When you and papa are away we can’t make mama just come back. We have to get in the car and drive all the way to her. Jesus can just make mama to be there with us so we don’t miss her any more.”

I watched her thoughtful two year old expression for a few seconds…

And then her attention span was at an end and she slipped off my lap and went to dance to the music playing in the background.

If I had the attention of little April for longer I would like to have shown her how she can ask Jesus to fix things that upset her. Or to make her feel better when things can’t be fixed.

Any opportunity to show the character of God to my children, even on a very simple level like this, is well worth the time spent. We parents must constantly be on the look out for opportunities to glorify God before our children. Some are obvious like this, but some are not so obvious such as keeping cool when something goes wrong or frustrations mount up.

I’m certain that most of what I said went over her head, but this is a message we will come back to regularly with April. Just like adults, children need to hear things over and over before they stick. I think it’s important to note that God’s word won’t return empty as it will accomplish what he sets for it to do (Isaiah 55:10-11). This applies for children or for adults, even if it might seem a little silly to speak about such deep concepts with children.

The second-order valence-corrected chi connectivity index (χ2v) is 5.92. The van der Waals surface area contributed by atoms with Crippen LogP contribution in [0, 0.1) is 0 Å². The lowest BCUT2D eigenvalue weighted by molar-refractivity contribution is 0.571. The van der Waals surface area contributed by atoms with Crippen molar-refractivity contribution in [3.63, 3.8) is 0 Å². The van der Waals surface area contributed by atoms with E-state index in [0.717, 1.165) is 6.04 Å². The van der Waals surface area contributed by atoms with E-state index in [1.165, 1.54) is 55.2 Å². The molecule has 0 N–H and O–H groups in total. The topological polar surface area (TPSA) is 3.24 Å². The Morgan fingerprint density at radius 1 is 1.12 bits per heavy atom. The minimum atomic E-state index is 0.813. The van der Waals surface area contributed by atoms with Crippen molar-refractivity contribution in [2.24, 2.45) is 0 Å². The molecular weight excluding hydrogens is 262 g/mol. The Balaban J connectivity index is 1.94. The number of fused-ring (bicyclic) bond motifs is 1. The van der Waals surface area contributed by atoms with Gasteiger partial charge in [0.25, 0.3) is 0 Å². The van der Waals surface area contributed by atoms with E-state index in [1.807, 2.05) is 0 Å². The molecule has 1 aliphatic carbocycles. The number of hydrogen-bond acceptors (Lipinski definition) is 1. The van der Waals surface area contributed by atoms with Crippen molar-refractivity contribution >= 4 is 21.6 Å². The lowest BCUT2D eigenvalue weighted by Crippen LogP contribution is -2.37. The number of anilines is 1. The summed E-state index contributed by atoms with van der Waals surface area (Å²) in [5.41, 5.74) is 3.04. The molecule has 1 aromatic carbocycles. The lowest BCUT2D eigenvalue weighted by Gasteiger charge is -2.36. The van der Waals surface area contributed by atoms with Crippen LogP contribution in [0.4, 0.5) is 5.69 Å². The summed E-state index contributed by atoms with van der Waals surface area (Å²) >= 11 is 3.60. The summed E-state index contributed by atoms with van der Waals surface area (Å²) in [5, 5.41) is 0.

It is always worth it to speak holy truth to our children. Always. I can also testify that it is such a rewarding feeling if children hear something from the Bible which makes them happy. The caution then is to not just stay within the happy parts of scripture like blessing, mercy and love. Death, sin and judgement are also important, but at the right time.

Please feel free to share your experiences with teaching God’s word to your children. God bless.

05 Jul

Extended Scripture Memorisation Experiment by Sam Hight

For the past two and a half months I have been trialling the memorisation of larger chunks of the Bible. I have successfully memorised the book of Jude (25 verses) and the first two chapters of 1st John (39 verses) and will continue the practice as long as my life (God willing).

I’m not sharing this to brag. I’m sharing this because I think pretty much anyone is capable of doing this and it is a given that such memorisation is good for your spiritual development.

I’ve had a number of obstacles through this process which have made it a challenge to keep up the practice, but despite these it has proven surprisingly easy. If you are similarly challenged I want to encourage you that you can do this still, and if you are not facing similar obstacles then you have no excuse at all.

Some Of My Obstacles (And Why They Should Not Stop You)